Fats shouldn’t be scary

Posted on 22 May 2010 In: Fats

We’ve eaten them for thousands of years; some are essential for our bodies. Fats hold onto flavours in a way that water doesn’t. We like the experience of eating them, but they have had a bad press in recent years.

What do we know about fats?

Have you ever watched butter melting on your toast, or in a pan, slowly and tantalisingly? If it was all one type of fat, it would go liquid much more rapidly, apparently. I could not find listed the fats in butter (there are medium and short-chain fatty acids) but I did find those for olive oil and lard, with approximate percentages.

Olive oil contains around 71% oleic acid, and interestingly, lard has about 44% of the same fat. (As natural products vary slightly, the percentages vary a little between samples.) Both have around 10% linoleic acid, which is an omega six polyunsaturate. Lard has about 26% palmitic acid, around one percent more than human milk has.

Does it make sense to swear never to eat lard and stick to olive oil? I only use lard occasionally in pastry (pie dough), and I don’t like it that much. I bought some beef dripping recently, to use for occasional hot frying, because it has a high smoke-point. From what I’ve read, it seems that when you start to see a faint blue smoke rising off the fat, the heat is damaging and changing it. I never fry in sunflower oil any more because of this, and only use olive oil for low-temperature slow cooking of onions and other vegetables.

For me, an  important area is the polyunsaturates, now often known as the omega-3 and omega-6 fats.

Food Supplements

Posted on 14 Apr 2010 In: Uncategorized

This is something I mentioned in my first post. Should I feed myself or my family any tablets and capsules as well as food? Family food doesn’t really sound like the kind of thing you add supplements to, but looking back, we were raised with some vitamin C from the health visitor as small children, and codliver oil was also a favourite (among parents that is – and they weren’t eating it).

Today there is so much around, but do we really need it? I have been reading for the last several years that the food we eat is less well-endowed with vitamins than it used to be, but nothing had really persuaded me. I felt I needed to read more thoroughly, but didn’t do the research.

Earlier this year, a book ‘leapt off the shelf at me’ in my local library. I started to read the book with some skepticism, but became more impressed the more I read. I am now following up books that appeared in that book’s biography. Your local library may have it too: ‘We Want Real Food’ by Graham Harvey.

The author cites examples from around the world, but most from UK and North America. I never thought I could be this interested in a book that is basically about soil – the stuff that feeds our food plants, and everything that eats them.

Vitamin and mineral levels in plant foods and fodders are affected by the fertility of the soil, and looking after soil is quite an art. It has made me look at my garden in a new light, and think about what else I need apart from packets of seeds.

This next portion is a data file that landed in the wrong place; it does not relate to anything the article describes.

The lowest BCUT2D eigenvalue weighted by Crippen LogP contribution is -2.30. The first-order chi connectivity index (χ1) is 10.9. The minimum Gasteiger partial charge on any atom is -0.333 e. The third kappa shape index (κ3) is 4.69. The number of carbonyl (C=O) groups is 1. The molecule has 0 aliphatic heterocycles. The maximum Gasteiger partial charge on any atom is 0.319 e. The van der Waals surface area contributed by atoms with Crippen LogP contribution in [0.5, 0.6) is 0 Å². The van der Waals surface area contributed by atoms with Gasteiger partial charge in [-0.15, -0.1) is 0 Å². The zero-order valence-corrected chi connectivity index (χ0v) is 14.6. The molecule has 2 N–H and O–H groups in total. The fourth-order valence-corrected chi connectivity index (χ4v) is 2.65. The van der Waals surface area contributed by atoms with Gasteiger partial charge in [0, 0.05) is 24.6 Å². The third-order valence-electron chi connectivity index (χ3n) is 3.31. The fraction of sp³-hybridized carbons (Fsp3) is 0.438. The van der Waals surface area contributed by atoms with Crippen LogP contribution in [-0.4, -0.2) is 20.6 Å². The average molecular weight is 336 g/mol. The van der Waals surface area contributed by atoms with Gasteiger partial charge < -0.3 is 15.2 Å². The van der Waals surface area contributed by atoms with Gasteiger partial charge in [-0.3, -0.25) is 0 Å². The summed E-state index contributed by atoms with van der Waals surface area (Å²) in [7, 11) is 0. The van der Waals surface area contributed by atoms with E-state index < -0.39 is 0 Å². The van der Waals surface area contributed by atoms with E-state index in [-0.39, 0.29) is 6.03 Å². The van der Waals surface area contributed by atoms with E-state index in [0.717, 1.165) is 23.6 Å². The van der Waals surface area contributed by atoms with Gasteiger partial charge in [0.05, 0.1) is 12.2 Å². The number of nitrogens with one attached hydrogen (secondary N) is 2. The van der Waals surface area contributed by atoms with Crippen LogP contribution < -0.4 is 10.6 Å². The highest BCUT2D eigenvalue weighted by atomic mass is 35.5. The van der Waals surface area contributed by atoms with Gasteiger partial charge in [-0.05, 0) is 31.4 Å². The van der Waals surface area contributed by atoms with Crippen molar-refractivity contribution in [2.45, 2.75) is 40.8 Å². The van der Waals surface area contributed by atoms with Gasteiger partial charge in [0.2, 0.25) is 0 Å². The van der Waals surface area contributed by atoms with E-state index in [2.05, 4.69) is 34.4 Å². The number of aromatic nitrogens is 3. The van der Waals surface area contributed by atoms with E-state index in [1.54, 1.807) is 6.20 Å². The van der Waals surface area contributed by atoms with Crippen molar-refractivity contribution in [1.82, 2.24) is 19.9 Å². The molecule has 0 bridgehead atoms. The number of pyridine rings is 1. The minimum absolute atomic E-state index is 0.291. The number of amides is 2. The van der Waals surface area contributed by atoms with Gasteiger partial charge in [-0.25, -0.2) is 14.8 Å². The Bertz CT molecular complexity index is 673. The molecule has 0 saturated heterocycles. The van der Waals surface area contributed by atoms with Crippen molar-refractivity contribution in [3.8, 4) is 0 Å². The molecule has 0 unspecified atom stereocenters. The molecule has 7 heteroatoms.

This whole book has led me to re-asses the need for some supplementation, but I need to look further into this. Meanwhile, I inflict codliver oil on my children, just in case…

Oops again, I just re-read my statistics…

Posted on 12 Apr 2010 In: Uncategorized

I just read my post for 21 February, and have realised that my waist/hip ratio then was .77! If I do it now in centimetres, I get 0.79, rather than the 0.8 I get in inches, but this is a bit depressing all the same. Easter did become a bit of an excuse to stray from my usual treat of 85% cocoa-solids chocolate! The difference between 70% and 85% is basically sugar content.

Despite this, I am still going to focus on healthy food for all the family, because I feel strongly that even if crash diets worked ( I don’t believe they do long-term) children need to see their parents eating family meals. Some people find that they get good results relying on nutritious shakes for the first few days or even a week, but I am going to stick to a food diet!

Days start well, with all of us getting a breakfast with a protein component. I have read that our bodies don’t store protein, and also that eating too much at go time is hard on the metabolism. Sounds as if little and often might work.

We don’t pay any heed to tradition here – I like kippers, but the children prefer fish fingers, and that’s fine by me – I choose the fat they are cooked in (and use very little). My favourite at the moment is to gently fry some courgette (zucchini) cut to rather chunky matchsticks, and as soon as they are beginning to colour slightly, add beaten egg, to make a scrambe/omelette. Soy sauce instead of sea salt on this goes well. Any greens can be used, but leafy ones I add when the egg has just started to cook.

Other kids’ breakfasts include: cheese on toast, bagel with cream cheese and a smoked salmon (a little goes a long way, and it is quite often found on special offer), bacon on a bagel. All simple stuff, which is necessary seeing it all has to be done in short order before the school bus comes.

If smoked salmon is about, I’ll have a bit of that beside scrambled egg – I just love eggs for breakfast, and eggs with fish is great.

I just have to keep up the good work and not reach for the biscuits at work or when I get home late afternoon. Wish me luck!